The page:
We need an alternative to our failing public schools
Hats off to King County Superior Court Judge Jean Rietschel for declaring the charter school initiative constitutional [“A charter schools victory,” Opinion, Dec. 15].
Voters have finally seen the light and approved the initiative, which had been voted down twice in the past eight years. The Washington Education Association continues to fight the constitutionality of the initiative, and it appears that our public schoolteachers don’t care that 30 percent of students drop out of high school, primarily minorities in low-income areas.
Will reduce class size and provide students with more options
It is clear that funding for charter schools is desirable. [“Charter school decision raises questions,” page one, Dec. 13].
The ambiguity of the judge’s decision will lead to more debate about where that money will come from.
I think charter schools should not get funding from property taxes. Funding these schools with property taxes is unfair because there are plenty of other sources of revenue for these schools. The idea behind funding public schools with property taxes is that local money goes to the local school.
Recognize when a student needs help
Thank you for highlighting the issue of school attendance [“Attendance counts,” page one, Nov. 21].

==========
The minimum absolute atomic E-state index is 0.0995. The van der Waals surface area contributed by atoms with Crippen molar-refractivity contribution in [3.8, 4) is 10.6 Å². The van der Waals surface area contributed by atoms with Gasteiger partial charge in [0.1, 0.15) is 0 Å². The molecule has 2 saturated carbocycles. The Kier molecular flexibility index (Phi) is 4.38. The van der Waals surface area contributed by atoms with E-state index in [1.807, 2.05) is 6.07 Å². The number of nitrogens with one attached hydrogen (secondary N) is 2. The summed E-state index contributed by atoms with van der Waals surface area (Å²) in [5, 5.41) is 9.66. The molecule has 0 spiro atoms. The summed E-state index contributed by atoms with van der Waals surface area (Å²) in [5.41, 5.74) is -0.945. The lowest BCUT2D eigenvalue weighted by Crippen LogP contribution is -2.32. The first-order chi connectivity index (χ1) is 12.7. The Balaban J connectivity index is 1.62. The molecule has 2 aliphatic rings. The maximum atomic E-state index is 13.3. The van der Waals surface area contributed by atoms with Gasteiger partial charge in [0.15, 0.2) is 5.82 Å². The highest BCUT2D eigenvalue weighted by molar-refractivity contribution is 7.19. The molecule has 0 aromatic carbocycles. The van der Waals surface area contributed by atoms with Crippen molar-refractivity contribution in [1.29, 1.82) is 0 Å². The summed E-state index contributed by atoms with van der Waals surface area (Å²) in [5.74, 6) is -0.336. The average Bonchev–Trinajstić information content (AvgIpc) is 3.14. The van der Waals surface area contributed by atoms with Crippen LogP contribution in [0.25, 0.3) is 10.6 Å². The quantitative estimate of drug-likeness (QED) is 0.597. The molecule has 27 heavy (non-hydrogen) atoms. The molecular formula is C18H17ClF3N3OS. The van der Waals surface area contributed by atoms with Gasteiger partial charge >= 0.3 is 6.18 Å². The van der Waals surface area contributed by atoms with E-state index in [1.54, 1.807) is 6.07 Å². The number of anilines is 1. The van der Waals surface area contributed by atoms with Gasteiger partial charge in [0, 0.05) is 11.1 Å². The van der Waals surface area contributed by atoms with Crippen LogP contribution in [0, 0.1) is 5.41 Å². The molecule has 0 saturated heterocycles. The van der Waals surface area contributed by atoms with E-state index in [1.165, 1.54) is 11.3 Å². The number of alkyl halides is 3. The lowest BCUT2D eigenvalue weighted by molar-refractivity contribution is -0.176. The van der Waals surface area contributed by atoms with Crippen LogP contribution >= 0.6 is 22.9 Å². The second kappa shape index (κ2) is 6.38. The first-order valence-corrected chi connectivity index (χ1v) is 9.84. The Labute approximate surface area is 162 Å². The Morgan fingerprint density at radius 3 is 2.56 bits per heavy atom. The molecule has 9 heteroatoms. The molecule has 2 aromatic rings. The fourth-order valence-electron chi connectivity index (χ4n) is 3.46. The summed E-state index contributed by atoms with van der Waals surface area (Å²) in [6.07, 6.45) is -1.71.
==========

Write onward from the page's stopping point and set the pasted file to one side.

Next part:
I am a clinician with Sound Mental Health and the clients I see almost all struggle with regular attendance.
Noticing this is the first step to flagging that something more is going on with this student. Every behavior is a form of communication and schools need to recognize that a punitive response will not solve the problem.
Allows students to develop skills both in and out of STEM fields
Lynne K. Varner illustrated the need for improved STEM (science, technology, engineering, and mathematics) education in her recent column [“Better STEM education, training needed for mismatched workers,” Opinion, Nov. 15].
But I do not fully agree with her reasoning. We do not need our schools to become STEM education factories, providing an assembly line of students to fill jobs. We need to provide students with comprehensive educational opportunities that allow them to develop a wide variety of skills, both in and out of the STEM fields.
Technology is pervasive in our society and students will benefit from the exposure
Kudos to Microsoft for their global YouthSpark initiative and for the Technology Education and Literacy in Schools (TEALS) program that it is bringing to our schools [“How to prepare students for computer science careers,” Opinion, Nov. 14].
I agree with Lori Forte Harnick. In today’s environment, computer science classes should be offered in our schools. In our society, where technology is pervasive, most of our students will benefit from exposure to computer science while they find and pursue their own dreams.